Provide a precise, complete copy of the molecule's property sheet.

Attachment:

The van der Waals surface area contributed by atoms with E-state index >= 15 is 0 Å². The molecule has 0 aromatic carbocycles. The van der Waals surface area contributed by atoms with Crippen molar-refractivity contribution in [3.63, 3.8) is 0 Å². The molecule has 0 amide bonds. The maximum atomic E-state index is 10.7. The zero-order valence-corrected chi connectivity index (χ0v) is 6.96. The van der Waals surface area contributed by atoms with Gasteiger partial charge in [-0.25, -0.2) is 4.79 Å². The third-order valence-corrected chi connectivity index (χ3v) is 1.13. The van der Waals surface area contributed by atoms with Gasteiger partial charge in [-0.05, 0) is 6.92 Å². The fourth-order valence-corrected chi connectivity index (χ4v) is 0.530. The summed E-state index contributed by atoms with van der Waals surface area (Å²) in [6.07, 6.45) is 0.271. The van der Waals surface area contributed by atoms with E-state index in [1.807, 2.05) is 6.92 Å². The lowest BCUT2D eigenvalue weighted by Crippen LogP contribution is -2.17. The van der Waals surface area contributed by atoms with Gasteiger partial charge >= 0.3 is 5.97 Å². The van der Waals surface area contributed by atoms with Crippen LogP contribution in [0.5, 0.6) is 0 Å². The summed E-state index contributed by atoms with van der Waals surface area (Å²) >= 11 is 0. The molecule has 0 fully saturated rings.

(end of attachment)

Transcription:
The van der Waals surface area contributed by atoms with E-state index >= 15 is 0 Å². The molecule has 0 aromatic carbocycles. The van der Waals surface area contributed by atoms with Crippen molar-refractivity contribution in [3.63, 3.8) is 0 Å². The molecule has 0 amide bonds. The maximum atomic E-state index is 10.7. The zero-order valence-corrected chi connectivity index (χ0v) is 6.96. The van der Waals surface area contributed by atoms with Gasteiger partial charge in [-0.25, -0.2) is 4.79 Å². The third-order valence-corrected chi connectivity index (χ3v) is 1.13. The van der Waals surface area contributed by atoms with Gasteiger partial charge in [-0.05, 0) is 6.92 Å². The fourth-order valence-corrected chi connectivity index (χ4v) is 0.530. The summed E-state index contributed by atoms with van der Waals surface area (Å²) in [6.07, 6.45) is 0.271. The van der Waals surface area contributed by atoms with E-state index in [1.807, 2.05) is 6.92 Å². The lowest BCUT2D eigenvalue weighted by Crippen LogP contribution is -2.17. The van der Waals surface area contributed by atoms with Gasteiger partial charge >= 0.3 is 5.97 Å². The van der Waals surface area contributed by atoms with Crippen LogP contribution in [0.5, 0.6) is 0 Å². The summed E-state index contributed by atoms with van der Waals surface area (Å²) >= 11 is 0. The molecule has 0 fully saturated rings.